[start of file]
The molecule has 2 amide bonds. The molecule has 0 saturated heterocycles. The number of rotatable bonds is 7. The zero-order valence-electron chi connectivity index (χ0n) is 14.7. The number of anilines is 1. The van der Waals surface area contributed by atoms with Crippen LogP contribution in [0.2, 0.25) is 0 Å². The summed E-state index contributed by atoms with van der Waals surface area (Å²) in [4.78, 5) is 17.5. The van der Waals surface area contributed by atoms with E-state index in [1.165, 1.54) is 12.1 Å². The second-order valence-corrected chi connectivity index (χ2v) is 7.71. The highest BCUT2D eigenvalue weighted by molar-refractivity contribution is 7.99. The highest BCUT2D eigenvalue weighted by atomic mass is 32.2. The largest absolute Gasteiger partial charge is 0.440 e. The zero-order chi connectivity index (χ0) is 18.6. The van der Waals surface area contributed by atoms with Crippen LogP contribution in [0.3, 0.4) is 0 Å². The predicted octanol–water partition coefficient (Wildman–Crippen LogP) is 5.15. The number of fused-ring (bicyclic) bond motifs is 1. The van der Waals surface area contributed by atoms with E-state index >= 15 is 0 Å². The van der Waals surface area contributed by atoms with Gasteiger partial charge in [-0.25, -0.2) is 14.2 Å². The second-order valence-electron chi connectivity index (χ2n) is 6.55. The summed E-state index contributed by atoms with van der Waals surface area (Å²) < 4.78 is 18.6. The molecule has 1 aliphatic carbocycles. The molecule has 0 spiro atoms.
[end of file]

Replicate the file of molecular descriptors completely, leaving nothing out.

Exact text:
The molecule has 2 amide bonds. The molecule has 0 saturated heterocycles. The number of rotatable bonds is 7. The zero-order valence-electron chi connectivity index (χ0n) is 14.7. The number of anilines is 1. The van der Waals surface area contributed by atoms with Crippen LogP contribution in [0.2, 0.25) is 0 Å². The summed E-state index contributed by atoms with van der Waals surface area (Å²) in [4.78, 5) is 17.5. The van der Waals surface area contributed by atoms with E-state index in [1.165, 1.54) is 12.1 Å². The second-order valence-corrected chi connectivity index (χ2v) is 7.71. The highest BCUT2D eigenvalue weighted by molar-refractivity contribution is 7.99. The highest BCUT2D eigenvalue weighted by atomic mass is 32.2. The largest absolute Gasteiger partial charge is 0.440 e. The zero-order chi connectivity index (χ0) is 18.6. The van der Waals surface area contributed by atoms with Crippen LogP contribution in [0.3, 0.4) is 0 Å². The predicted octanol–water partition coefficient (Wildman–Crippen LogP) is 5.15. The number of fused-ring (bicyclic) bond motifs is 1. The van der Waals surface area contributed by atoms with E-state index >= 15 is 0 Å². The van der Waals surface area contributed by atoms with Gasteiger partial charge in [-0.25, -0.2) is 14.2 Å². The second-order valence-electron chi connectivity index (χ2n) is 6.55. The summed E-state index contributed by atoms with van der Waals surface area (Å²) < 4.78 is 18.6. The molecule has 1 aliphatic carbocycles. The molecule has 0 spiro atoms.